In this two-part essay, we look at the implications of the current crisis on the triumvirate of forces which we feel will drive economies and markets in the months and years ahead. This week, we examine how dramatic increases in government debt and central bank activism can lead to deflation, inflation, or both. Next week, we will look at how these potential outcomes might affect currency markets, with a focus on the US dollar.
“We have always found, where a government has mortgaged all its revenues, that it necessarily sinks into a state of languor, inactivity, and impotence”
– David Hume, Philosopher and Economist, 1752
“The time is right for monetary finance…there is no limit on the money available”
– Adair Turner, former Head of the Financial Services Authority (UK), March 2020
According to data published by Nielsen last week, US prices are going up. The price of fresh meat has risen by 8.1%, a pint of milk costs an extra 10.3%, and eggs are a whopping 31% more expensive than they were a year ago. ‘Of course inflation is coming’ you might say. Just look at what central banks around the world are doing. The Fed is literally injecting $1 million into the financial system every second!
However, financial markets remain untroubled (at least about the risk of inflation)– the 5 year / 5 year inflation swap rate is currently pricing a future inflation rate of just under 1.5% in the US, down by about 30 basis points from the start of the year. So what is going on here? Will a COVID-induced combination of supply shocks and helicopter money drive inflation higher? Or are markets right to ignore hysteria about money-printing central banks, as we face a battle against deflation caused by a dramatic weakening of demand?
In the very short-term, a series of supply and demand shocks mean that prices are going up in some areas and down in others. As highlighted in the Nielsen numbers, grocery prices have gone up – likely due to a combination of supply shocks (e.g. processing plant closures due to the virus) and demand shocks (hoarding). In other areas (travel), prices have collapsed – on average US airfares declined by between 10% and 20% in March. These idiosyncratic shocks represent the noise rather than the signal. They will be largely transitory and will moderate once the global economy settles into its ‘new normal’, whatever form that takes.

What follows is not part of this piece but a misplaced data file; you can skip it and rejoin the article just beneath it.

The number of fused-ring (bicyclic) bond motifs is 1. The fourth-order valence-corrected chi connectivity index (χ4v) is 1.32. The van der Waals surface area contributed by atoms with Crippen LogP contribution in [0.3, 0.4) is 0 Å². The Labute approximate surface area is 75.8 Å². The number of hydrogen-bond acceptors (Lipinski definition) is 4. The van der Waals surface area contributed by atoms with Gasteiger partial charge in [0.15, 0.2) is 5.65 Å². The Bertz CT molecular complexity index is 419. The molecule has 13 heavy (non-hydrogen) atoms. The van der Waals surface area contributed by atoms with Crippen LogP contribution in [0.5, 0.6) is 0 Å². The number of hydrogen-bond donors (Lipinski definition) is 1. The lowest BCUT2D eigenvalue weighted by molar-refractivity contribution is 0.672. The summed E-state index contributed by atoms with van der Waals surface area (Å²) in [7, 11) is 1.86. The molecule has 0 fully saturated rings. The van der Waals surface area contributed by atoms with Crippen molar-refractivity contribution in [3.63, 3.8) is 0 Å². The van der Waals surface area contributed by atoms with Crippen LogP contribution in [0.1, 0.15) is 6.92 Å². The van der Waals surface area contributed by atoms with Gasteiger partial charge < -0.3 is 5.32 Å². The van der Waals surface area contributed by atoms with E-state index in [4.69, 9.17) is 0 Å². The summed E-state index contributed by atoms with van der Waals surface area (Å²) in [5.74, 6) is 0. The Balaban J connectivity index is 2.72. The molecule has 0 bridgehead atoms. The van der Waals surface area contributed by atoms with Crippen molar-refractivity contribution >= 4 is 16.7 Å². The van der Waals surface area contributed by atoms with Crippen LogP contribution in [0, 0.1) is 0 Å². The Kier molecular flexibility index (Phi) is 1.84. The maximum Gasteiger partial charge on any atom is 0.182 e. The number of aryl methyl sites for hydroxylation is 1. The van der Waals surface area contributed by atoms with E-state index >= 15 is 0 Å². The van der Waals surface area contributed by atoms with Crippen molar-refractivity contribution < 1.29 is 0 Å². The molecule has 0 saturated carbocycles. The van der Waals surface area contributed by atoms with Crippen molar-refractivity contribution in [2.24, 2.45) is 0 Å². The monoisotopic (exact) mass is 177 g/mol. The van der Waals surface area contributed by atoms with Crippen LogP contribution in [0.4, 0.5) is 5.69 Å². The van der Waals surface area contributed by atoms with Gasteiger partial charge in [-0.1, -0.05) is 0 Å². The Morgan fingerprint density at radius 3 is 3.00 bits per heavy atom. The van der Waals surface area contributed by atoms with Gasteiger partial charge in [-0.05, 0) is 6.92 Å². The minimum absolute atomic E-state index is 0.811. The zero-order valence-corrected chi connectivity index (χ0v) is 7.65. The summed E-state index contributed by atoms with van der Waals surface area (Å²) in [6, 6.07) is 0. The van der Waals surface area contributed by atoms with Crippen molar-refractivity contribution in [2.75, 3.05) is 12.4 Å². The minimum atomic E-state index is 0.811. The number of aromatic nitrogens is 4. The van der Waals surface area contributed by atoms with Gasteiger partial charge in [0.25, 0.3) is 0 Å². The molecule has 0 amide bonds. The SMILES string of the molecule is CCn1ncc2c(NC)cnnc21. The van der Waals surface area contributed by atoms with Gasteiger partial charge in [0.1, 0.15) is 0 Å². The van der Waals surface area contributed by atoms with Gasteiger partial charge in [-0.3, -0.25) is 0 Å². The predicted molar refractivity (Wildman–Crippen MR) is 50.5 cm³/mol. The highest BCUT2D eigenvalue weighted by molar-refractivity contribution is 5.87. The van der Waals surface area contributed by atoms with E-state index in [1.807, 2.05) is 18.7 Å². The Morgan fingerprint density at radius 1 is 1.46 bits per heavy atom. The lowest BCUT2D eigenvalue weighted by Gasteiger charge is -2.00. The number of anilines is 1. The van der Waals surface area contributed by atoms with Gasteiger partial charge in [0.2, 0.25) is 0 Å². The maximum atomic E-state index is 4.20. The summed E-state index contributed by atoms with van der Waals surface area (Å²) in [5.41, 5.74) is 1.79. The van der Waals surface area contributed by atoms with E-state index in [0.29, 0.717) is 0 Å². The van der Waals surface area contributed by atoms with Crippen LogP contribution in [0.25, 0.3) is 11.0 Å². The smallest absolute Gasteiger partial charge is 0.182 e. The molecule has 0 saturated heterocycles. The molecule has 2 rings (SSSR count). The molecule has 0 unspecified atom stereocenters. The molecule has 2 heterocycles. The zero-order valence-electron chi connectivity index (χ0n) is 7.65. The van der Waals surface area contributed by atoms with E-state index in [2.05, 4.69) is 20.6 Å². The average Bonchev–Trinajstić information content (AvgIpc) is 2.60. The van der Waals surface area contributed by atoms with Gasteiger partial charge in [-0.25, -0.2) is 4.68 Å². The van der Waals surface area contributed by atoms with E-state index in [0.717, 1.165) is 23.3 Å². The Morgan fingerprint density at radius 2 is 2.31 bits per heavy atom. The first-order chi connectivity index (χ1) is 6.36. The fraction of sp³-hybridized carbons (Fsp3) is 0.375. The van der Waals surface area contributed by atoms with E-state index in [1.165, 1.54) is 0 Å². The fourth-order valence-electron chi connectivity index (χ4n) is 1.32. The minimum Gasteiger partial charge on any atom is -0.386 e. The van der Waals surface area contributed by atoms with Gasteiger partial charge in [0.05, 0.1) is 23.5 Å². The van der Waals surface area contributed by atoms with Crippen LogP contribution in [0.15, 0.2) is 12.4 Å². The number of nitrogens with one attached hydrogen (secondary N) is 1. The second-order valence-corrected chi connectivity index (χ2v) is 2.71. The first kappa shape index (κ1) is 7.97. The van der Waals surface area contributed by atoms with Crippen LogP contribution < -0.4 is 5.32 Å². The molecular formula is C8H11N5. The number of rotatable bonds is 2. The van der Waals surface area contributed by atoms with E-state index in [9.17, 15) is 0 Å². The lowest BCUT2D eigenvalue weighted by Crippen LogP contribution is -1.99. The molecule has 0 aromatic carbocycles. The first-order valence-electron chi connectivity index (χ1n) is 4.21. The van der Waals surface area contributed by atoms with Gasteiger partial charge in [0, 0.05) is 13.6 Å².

One factor that will not be transitory, is a huge increase in public debt. In the US, the relief measures announced so far will push the deficit to about 20% of GDP, the highest level since World War II. In turn, this will drive the US debt-to-GDP ratio to a level in excess of 120%. And just the like virus, this expansion in government debt is not restricted to the US. The IMF predicts that the gross fiscal debt of advanced nations will grow from about 105% of GDP to in excess of 120%.
This eye-watering increase in global debt is why the markets view deflation to be a bigger risk than inflation. Research shows a clear negative relationship between government debt and growth. This negative impact kicks in once debt- to-GDP levels reach 50%, and once they hit 90% then growth declines by about one-third against trend. At debt-to-GDP ratios of above 120%, we can expect that this depressive impact on growth will become even more intense.
There will be less investment (because there will be less savings to invest in productive enterprise as wealth is diverted to service the growing pile of government debt), leading to lower productivity and ultimately a lower standard of living. The velocity of money will decline, as governments and businesses use their cash to service existing debt, instead of spending it on goods and services.